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  The Line In The Sand
     - Credits
     - Forward - L. Alexander
     - Introduction
     - 1. The Dawning (Part 1)
     - 2. Incoming
     - 3. Return Fire
     - 4. Bankruptcy
     - 5. Pressure
     - 6. I'll Show You
     - 7. Liar, Liar
     - 8. Broken Glass
     - 9. Grand Canyon (Part 2)
     - 9a. No Canyon
     - 9b. Making The Canyon
     - 9c. Codependency
     - 9d. Baggage
     - 9e. The Way We Are
     - 9f. Work
     - 9g. Exclusion
     - 10. Spelunking (Part. 3)
     - 11. In The Darkness
     - 12. In The Light
     - 13. Reorganization
     - 14. The Final Chapter

     - Review - J. Talavera
     - Review - N. Beck
     - About the Author

 
Fix Your Marriage
 

(Part 1) The Line in the Sand - Chapter 3. - Return Fire


     Here it comes. The whining whistle of the incoming mortar sings its refrain. It will land. It will explode. It will do damage. You have heard the sound of incoming before. You know it all too well. You can hear and see it coming. The tone of voice. The angry scowl. The condescending look. The raised fist.

     Your instinctive ability to sense the incoming hurt causes an automatic reflex reaction, designed to protect, or to save your heart. You brace for impact. You cover your head. You duck and hide. You shut down emotionally. You prepare by getting numb with drugs or alcohol. You condition your heart with a callous covering that takes on any of a number of forms. Then when you see an opening you return fire.

     Enemy or friend, you pop up for long enough to squeeze off a few carefully placed rounds. Target: their heart. Intention: to hurt, or even to kill. No, the desire is not to remove life from the person, just to remove you from the battle. The desire is to keep them far enough away so you won't get hurt... again. Very often the bullets are flying all around the kitchen, living room, dining room, bathroom, and even the bedroom. The car. The store. The party. The battlefield is everywhere.

     Most of the time, these bullets are intended to be in defense only, and yet as they leave they transform into incoming for the other person. They hear the whining whistle of the incoming and brace for impact. They know the sound, too. If you're paying attention, you can actually see them take cover, shut down emotionally, hide in addiction, or even run away from the battlefield of bitterness and resentment.

     Why is it that the people who are the closest to me say and do the things that hurt the most? When I return fire, what is the cost of the damage? Am I training or conditioning my loved ones to hide from me? Are they preparing for battle with me by numbing down with drugs and alcohol? Am I shooting first to minimize my own internal damage and then asking questions later? Have I managed to achieve a 1/1 incoming volley to return fire ratio? Have I managed to protect myself by conveniently keeping my close, loving relationships at an armís length? Have I managed to make a complete mess of things?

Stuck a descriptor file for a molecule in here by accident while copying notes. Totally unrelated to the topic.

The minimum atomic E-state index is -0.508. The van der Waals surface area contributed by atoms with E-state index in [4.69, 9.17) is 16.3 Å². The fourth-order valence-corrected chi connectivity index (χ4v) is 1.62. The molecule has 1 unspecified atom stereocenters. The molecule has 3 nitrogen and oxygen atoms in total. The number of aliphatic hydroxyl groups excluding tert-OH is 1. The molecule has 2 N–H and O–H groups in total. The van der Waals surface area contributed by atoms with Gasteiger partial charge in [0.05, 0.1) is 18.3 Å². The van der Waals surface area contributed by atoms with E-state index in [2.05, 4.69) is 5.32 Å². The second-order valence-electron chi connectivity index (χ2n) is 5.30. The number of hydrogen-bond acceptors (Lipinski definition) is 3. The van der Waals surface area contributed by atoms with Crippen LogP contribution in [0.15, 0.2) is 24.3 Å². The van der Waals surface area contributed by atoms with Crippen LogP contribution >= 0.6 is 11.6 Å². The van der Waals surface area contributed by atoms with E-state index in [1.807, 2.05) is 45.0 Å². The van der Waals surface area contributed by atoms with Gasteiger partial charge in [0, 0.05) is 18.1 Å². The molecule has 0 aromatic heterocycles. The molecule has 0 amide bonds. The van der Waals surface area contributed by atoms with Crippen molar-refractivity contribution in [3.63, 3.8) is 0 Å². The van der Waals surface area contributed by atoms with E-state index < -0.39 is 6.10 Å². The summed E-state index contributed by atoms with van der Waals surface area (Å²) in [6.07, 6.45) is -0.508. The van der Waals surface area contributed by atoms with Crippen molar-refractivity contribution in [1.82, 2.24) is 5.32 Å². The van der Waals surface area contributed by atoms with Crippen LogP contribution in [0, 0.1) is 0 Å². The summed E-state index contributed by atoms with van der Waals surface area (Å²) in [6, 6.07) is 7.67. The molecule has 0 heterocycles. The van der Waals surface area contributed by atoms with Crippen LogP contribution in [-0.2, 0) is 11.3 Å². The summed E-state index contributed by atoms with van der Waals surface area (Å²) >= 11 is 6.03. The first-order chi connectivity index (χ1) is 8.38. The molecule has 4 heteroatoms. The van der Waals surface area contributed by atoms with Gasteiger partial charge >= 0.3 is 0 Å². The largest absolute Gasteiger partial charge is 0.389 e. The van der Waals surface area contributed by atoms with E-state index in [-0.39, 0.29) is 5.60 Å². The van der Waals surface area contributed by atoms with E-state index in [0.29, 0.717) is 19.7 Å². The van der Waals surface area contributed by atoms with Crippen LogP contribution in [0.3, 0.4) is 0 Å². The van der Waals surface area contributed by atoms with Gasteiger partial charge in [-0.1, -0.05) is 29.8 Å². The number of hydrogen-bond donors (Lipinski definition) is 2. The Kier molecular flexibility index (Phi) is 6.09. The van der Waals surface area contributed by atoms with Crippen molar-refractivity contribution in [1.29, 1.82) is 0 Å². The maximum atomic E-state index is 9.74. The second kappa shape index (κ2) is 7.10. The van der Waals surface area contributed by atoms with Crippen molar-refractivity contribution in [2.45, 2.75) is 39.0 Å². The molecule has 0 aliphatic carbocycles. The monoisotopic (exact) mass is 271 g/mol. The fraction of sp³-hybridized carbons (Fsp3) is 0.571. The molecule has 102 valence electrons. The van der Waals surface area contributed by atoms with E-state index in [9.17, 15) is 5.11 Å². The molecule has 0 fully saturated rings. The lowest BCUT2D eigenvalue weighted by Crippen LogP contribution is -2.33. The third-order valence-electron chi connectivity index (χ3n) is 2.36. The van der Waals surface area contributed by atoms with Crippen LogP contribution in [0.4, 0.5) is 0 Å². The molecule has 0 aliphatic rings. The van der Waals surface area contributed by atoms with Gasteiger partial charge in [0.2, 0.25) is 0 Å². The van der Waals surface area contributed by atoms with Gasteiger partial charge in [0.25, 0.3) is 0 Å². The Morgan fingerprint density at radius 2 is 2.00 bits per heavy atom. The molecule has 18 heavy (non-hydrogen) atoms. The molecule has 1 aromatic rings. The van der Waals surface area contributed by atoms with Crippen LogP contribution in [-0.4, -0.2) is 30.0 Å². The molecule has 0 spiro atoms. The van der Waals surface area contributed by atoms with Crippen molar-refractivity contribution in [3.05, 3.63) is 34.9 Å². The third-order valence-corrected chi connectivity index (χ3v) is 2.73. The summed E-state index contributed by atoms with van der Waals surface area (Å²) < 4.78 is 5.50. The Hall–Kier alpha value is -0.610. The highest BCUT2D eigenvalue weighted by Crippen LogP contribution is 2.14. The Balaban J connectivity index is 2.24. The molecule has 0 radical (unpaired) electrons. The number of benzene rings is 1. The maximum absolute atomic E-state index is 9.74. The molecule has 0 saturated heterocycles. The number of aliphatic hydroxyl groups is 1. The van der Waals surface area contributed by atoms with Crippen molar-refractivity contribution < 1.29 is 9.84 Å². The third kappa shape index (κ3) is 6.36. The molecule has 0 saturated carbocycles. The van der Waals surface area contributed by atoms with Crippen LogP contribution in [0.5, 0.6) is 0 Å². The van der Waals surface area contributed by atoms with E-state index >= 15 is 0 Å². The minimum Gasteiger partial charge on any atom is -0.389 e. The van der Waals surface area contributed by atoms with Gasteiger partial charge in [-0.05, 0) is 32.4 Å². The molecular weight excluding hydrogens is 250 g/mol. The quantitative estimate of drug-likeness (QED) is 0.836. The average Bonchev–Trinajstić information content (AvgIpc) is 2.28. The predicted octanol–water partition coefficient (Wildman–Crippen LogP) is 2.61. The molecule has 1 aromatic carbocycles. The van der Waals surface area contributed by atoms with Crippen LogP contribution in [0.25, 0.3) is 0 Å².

Here it comes again. Incoming! The choice is yours. Hide. Run. Numb. Ignore. Leave. Return fire. Raise the shield of God.

     When provoked by the Philistines, what was Samsonís response? (Judges 15:15) ďHe found a fresh jawbone of a donkey, and put forth his hand, and took it, and struck a thousand men therewith.Ē I donít know about you, but I do not desire to take this kind of revenge on anyone. Taking this type of revenge on those closest to me would be reprehensible, absolutely unacceptable. So why then, do I continue to return fire, or even shoot first?

     There is never a clean shot. All wounds leave a fragment of the hurt, something like shrapnel in the heart. There is a limit to the number of hits any human heart can take before desiring to run, hide, numb, ignore, or even die. So why do we continue?

     As I sit here in my foxhole, thinking about the battle, the war, I wonder. I have so many questions when I get quiet and think deeply about the relationships I have chosen, and the ones I have been gifted with.

     Letís look at the line in the sand from our side for a while. In any single relationship between two people, there are two sides to the line in the sand. Looking from the first-person view, there are MY side and YOUR side. The others out there on the other side of the line are doing what they do. I have no control over their thoughts, choices or actions. They will do whatever they choose to do.

     Repeat after me. I, being on my side of the line, then, have control over only one thing: ME.

     My thoughts are what I think. I will process any incoming in any way I choose. The key here is that I have a choice. I get to choose what to do with anything that comes my way from any source. I choose my thoughts, my words, and my actions. I do sometimes find myself wishing I had made a different or better choice, however. Which means that there is so much to consider when making the choice of how to respond in any given circumstance. Usually my remorse will happen within a few seconds.

     In the next few chapters we will examine some of the factors affecting the choices we get to make, so let's take some time to reflect about our choices to return fire.

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